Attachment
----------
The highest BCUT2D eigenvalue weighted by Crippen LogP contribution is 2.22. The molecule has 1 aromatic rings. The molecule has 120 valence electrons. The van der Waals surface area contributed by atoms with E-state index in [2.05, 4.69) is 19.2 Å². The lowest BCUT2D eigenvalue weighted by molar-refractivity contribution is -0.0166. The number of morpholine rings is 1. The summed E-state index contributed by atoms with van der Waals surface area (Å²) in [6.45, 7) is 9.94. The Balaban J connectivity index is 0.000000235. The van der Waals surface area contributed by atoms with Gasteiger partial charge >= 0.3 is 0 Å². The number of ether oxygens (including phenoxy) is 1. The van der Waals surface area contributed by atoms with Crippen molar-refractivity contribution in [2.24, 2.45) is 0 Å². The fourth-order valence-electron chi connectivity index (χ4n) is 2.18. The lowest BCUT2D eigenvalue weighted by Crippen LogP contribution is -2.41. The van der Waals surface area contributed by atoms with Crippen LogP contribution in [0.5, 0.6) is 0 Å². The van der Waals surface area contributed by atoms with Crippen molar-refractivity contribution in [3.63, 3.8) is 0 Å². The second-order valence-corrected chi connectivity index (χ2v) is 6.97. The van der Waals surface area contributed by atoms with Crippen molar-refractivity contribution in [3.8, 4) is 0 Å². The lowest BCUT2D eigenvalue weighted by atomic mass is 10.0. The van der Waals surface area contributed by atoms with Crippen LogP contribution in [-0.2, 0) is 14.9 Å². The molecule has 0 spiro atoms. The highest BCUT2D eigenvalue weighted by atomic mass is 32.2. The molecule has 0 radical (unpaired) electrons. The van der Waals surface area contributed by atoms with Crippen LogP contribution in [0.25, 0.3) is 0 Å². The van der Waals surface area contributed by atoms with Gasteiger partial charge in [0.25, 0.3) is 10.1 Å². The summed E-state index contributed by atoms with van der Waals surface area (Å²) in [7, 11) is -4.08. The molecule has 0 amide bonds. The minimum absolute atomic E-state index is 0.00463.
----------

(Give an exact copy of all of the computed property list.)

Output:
The highest BCUT2D eigenvalue weighted by Crippen LogP contribution is 2.22. The molecule has 1 aromatic rings. The molecule has 120 valence electrons. The van der Waals surface area contributed by atoms with E-state index in [2.05, 4.69) is 19.2 Å². The lowest BCUT2D eigenvalue weighted by molar-refractivity contribution is -0.0166. The number of morpholine rings is 1. The summed E-state index contributed by atoms with van der Waals surface area (Å²) in [6.45, 7) is 9.94. The Balaban J connectivity index is 0.000000235. The van der Waals surface area contributed by atoms with Gasteiger partial charge >= 0.3 is 0 Å². The number of ether oxygens (including phenoxy) is 1. The van der Waals surface area contributed by atoms with Crippen molar-refractivity contribution in [2.24, 2.45) is 0 Å². The fourth-order valence-electron chi connectivity index (χ4n) is 2.18. The lowest BCUT2D eigenvalue weighted by Crippen LogP contribution is -2.41. The van der Waals surface area contributed by atoms with Crippen LogP contribution in [0.5, 0.6) is 0 Å². The van der Waals surface area contributed by atoms with Crippen molar-refractivity contribution in [3.63, 3.8) is 0 Å². The second-order valence-corrected chi connectivity index (χ2v) is 6.97. The van der Waals surface area contributed by atoms with Crippen molar-refractivity contribution in [3.8, 4) is 0 Å². The lowest BCUT2D eigenvalue weighted by atomic mass is 10.0. The van der Waals surface area contributed by atoms with Crippen LogP contribution in [-0.2, 0) is 14.9 Å². The molecule has 0 spiro atoms. The highest BCUT2D eigenvalue weighted by atomic mass is 32.2. The molecule has 0 radical (unpaired) electrons. The van der Waals surface area contributed by atoms with Crippen LogP contribution in [0.25, 0.3) is 0 Å². The van der Waals surface area contributed by atoms with Gasteiger partial charge in [0.25, 0.3) is 10.1 Å². The summed E-state index contributed by atoms with van der Waals surface area (Å²) in [7, 11) is -4.08. The molecule has 0 amide bonds. The minimum absolute atomic E-state index is 0.00463.